Finally, Spain can serve as an example of an asymmetrical two-chamber system: In the Cortes Generales there, the nationally elected Congreso de los Diputados clearly dominates as the "representative of the Spanish people" compared to the Senado, which, as the "chamber of territorial representation", is not involved in the formation of a government and with the exception of constitutional amendments, too, only has a suspensive veto right that can be overruled by Congress. [5]

In a first step, this leads to the conclusion that the opposition has better opportunities to develop in a bicameral scenario than in a single-chamber parliament. Because while in unicameral peoples' representative bodies the balance of power after the parliamentary election is usually fixed for the rest of the legislative period, including the minority position of the opposition, bicameral scenarios are much more unpredictable here and, on average, also more favorable for an opposition: On the one hand, it owns it from the start two different podiums of political self-expression; the political orchestration of the decision-making process by the government, which is much simpler in clear, single-chamber structures, is made much more difficult here in favor of its parliamentary opponents. In addition, this opens up the possibility of different majorities, which give a parliamentary minority in one house a significant increase in power through their majority in the other, for which Germany is a good example: In times of an opposition-dominated Federal Council, the Bundestag minority has greater potential to participate in shaping the federal government with reference to impending blockades in the regional chamber, it is much easier to induce concessions. [6]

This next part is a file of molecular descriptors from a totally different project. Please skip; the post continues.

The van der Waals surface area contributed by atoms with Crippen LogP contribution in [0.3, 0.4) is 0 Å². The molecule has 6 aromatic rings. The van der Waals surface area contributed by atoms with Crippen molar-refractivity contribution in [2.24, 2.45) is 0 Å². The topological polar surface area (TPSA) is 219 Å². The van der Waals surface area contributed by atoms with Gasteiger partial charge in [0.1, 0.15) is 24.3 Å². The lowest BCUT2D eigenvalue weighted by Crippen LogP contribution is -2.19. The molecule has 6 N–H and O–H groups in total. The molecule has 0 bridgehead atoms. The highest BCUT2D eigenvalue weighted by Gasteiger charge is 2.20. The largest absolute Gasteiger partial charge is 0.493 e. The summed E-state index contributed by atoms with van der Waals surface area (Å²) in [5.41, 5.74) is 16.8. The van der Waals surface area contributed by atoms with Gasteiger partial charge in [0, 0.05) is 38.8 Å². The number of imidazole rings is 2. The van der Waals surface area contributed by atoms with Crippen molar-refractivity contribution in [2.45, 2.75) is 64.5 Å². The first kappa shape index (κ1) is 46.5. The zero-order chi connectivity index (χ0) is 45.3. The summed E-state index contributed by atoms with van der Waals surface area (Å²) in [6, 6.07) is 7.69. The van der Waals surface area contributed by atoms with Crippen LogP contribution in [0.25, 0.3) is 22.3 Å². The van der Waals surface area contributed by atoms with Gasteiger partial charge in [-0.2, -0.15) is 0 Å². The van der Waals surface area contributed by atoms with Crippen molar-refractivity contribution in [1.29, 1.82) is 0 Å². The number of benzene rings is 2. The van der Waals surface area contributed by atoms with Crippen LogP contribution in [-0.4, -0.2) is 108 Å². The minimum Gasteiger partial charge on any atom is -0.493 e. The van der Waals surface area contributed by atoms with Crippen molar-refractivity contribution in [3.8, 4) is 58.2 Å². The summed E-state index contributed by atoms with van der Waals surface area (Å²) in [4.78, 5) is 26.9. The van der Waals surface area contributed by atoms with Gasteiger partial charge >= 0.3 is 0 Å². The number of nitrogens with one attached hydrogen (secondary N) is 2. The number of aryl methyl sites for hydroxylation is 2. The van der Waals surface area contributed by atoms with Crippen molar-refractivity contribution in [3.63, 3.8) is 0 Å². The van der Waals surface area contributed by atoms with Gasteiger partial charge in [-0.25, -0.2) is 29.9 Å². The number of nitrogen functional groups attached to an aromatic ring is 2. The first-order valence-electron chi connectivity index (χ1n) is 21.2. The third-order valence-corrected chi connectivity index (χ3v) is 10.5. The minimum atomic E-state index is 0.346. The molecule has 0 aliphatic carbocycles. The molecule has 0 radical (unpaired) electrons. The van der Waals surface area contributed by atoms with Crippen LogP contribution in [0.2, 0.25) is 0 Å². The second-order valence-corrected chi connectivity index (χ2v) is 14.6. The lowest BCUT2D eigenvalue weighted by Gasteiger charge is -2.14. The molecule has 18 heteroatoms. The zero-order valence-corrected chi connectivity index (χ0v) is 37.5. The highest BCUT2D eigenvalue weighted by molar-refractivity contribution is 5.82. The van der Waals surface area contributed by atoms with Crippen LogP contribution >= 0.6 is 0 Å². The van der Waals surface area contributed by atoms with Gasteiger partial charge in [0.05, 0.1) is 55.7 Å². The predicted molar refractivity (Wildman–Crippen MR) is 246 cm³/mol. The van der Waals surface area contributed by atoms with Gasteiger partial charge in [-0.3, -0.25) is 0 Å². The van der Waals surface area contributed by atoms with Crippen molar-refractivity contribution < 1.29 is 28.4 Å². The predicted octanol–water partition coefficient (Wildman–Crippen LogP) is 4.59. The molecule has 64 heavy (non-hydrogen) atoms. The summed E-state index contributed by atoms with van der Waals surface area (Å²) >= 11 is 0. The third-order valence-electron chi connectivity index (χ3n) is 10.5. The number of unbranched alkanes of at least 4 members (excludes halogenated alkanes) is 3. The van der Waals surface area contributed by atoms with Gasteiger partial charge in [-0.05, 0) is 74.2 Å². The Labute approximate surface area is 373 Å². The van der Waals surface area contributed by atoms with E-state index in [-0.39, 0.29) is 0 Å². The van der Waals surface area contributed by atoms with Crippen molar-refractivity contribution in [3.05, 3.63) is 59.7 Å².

Variable work patterns

But the parliament's internal work and decision-making patterns also have a major influence on the potential of the opposition to have an impact. Ideally, following Winfried Steffani's current typology, a distinction can be made between redeparliamentary and labor parliamentary structures. [7] While in the first scenario the controversial and public-oriented dialogue dominates in the plenary and, on the other hand, the factual, detailed work in the committees is of a subordinate nature, in the second scenario it is exactly the opposite: the main work has already been carried out through preliminary clarifications within the committee; the mostly sober plenary discourse then only has a notarial function.

A classic example of the first scenario is the British Parliament: House of Commons and House of Lords are still characterized by redeparliamentary structures and procedures to this day. The main focus of the work therefore takes place with ritualized dialogues in the plenary. The committee phase only plays a secondary role, especially since the legislative committees, which are individually composed for each individual legislative proposal, are not very professionalized. [8] Also the introduction of constant controlling select committees has changed little in this overall picture.